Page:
The GateStorm is a very complex module with a big screen to show you what it is doing at all times, which helps a lot with the multitude of possibilities. In general, the GateStorm is a 8-track trigger and gate sequencer. But the number of CV and gate inputs give a hint of the enormous creative potential that is hiding behind the big colorful screen. Well, it is not really hiding because the screen shows you pretty much everything that the GateStorm is doing in real time. The eight outputs can be seen as two different groups. Group one is for complex trigger and gate sequencing, and group two is for more static sequences, for example clock divisions and multiplications. What makes these outputs way more interesting than simple clock dividers is the fact that the outputs can have a user selected probability (and more). That means that you can control how reliable a clock pulse is generated, very good to keep patches alive. And additionally these outputs can be fed through four different logic lanes. And now it should be clear that even the so called ‘simple outputs’ are way more versatile and complex than many other trigger sequencers. And all this is even controllable with CV through the six CV inputs with attenuators that can be routed to lots of parameters (even more than one parameter at a time). To describe the complex outputs short: Set your sequence lenght, gate length, activate individual gates and and and. It really is too much to be discussed here. Watch the video below and all the other introductiory videos online to get an idea. This is a module for anyone who likes to get a visual feedback of what he or she is programming, anyone who needs lots of CV control over his gate sequences and clocks and anyone who likes colorful screens.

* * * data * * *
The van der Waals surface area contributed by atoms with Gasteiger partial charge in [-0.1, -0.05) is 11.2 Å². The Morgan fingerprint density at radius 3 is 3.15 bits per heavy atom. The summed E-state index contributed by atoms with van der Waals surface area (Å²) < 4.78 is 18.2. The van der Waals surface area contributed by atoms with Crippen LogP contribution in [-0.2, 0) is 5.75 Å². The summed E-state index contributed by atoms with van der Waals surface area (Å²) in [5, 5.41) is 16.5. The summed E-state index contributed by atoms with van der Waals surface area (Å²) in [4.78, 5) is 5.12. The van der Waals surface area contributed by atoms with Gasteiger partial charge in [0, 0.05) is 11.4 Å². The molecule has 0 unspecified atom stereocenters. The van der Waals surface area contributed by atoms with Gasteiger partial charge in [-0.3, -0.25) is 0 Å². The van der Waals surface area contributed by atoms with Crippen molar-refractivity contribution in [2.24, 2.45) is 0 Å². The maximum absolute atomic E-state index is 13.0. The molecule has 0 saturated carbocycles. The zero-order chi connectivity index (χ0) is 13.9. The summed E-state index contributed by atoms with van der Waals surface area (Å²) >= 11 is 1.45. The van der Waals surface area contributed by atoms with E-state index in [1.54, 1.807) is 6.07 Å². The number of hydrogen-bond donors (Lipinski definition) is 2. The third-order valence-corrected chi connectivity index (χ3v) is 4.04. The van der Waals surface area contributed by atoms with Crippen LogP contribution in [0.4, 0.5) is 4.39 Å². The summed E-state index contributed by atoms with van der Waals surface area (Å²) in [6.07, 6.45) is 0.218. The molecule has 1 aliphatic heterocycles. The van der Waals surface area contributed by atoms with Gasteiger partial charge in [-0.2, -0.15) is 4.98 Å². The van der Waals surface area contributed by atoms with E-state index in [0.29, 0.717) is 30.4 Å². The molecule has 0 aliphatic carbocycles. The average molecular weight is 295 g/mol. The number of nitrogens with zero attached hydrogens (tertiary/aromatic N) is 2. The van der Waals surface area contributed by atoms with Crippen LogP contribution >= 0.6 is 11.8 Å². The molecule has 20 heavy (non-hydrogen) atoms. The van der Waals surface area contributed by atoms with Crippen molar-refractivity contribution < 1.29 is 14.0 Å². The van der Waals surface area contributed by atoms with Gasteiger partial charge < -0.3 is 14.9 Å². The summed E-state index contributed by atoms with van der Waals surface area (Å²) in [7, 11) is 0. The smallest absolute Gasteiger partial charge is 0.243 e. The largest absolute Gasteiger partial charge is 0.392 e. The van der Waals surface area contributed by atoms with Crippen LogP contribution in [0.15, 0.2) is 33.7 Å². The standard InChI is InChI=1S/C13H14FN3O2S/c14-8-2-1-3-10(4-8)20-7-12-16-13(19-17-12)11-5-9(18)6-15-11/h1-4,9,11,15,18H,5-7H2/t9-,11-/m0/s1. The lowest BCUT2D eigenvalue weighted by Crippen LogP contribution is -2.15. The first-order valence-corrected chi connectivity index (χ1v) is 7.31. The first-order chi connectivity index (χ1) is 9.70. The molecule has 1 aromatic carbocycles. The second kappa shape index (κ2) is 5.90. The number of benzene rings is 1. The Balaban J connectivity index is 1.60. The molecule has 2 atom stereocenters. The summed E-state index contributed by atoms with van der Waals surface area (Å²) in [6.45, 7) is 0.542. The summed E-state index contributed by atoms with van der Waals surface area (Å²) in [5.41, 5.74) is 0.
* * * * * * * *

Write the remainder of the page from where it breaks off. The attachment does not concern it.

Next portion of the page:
What has to be said about all these modules is that they have more functionality than can be described here, so watch the videos, or even better: come to Schneidersladen showroom and check them out in person.
And of course there are way more options than these! Find them here.
This is by no means a complete overview of available modules nor a full review of the discussed modules. The what about… text are here to give you new ideas and maybe another perspective on things. All these modules offer more features than we have talked about in this post. For further information please click the provided links or – even better – visit the shop and ask the SchneidersLaden experts in the showroom.
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Herr Schneider started in 1999 with SCHNEIDERSBUERO as a sales and marketing platform for the smallest manufacturers and inventors of electronic musical instruments. Products were shown online, in our showrooms and at the original SUPERBOOTH – workshops and countless reviews have been featured in magazines all over Europe.
These very special instruments and tools are now often available from specialist dealers all over Europe and can be purchased directly from our webshop SCHNEIDERSLADEN worldwide.